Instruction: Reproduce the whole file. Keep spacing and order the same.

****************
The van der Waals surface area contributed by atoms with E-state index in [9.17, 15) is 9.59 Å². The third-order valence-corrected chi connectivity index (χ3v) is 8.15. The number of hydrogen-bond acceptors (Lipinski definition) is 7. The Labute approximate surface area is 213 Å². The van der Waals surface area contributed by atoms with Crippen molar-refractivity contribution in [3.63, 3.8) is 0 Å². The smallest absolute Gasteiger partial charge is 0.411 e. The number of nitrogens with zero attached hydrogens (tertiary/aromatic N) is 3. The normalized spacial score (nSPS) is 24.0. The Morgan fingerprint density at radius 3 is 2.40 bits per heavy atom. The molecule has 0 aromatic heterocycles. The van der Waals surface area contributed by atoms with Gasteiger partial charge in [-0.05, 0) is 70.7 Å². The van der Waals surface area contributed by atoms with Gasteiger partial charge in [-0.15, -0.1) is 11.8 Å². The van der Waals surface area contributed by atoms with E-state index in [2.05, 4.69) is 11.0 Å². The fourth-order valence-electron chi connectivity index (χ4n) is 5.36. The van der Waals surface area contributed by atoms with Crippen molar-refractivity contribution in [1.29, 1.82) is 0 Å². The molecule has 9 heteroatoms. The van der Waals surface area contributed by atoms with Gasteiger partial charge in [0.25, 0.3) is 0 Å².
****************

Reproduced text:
The van der Waals surface area contributed by atoms with E-state index in [9.17, 15) is 9.59 Å². The third-order valence-corrected chi connectivity index (χ3v) is 8.15. The number of hydrogen-bond acceptors (Lipinski definition) is 7. The Labute approximate surface area is 213 Å². The van der Waals surface area contributed by atoms with Crippen molar-refractivity contribution in [3.63, 3.8) is 0 Å². The smallest absolute Gasteiger partial charge is 0.411 e. The number of nitrogens with zero attached hydrogens (tertiary/aromatic N) is 3. The normalized spacial score (nSPS) is 24.0. The Morgan fingerprint density at radius 3 is 2.40 bits per heavy atom. The molecule has 0 aromatic heterocycles. The van der Waals surface area contributed by atoms with Gasteiger partial charge in [-0.05, 0) is 70.7 Å². The van der Waals surface area contributed by atoms with Gasteiger partial charge in [-0.15, -0.1) is 11.8 Å². The van der Waals surface area contributed by atoms with E-state index in [2.05, 4.69) is 11.0 Å². The fourth-order valence-electron chi connectivity index (χ4n) is 5.36. The van der Waals surface area contributed by atoms with Crippen molar-refractivity contribution in [1.29, 1.82) is 0 Å². The molecule has 9 heteroatoms. The van der Waals surface area contributed by atoms with Gasteiger partial charge in [0.25, 0.3) is 0 Å².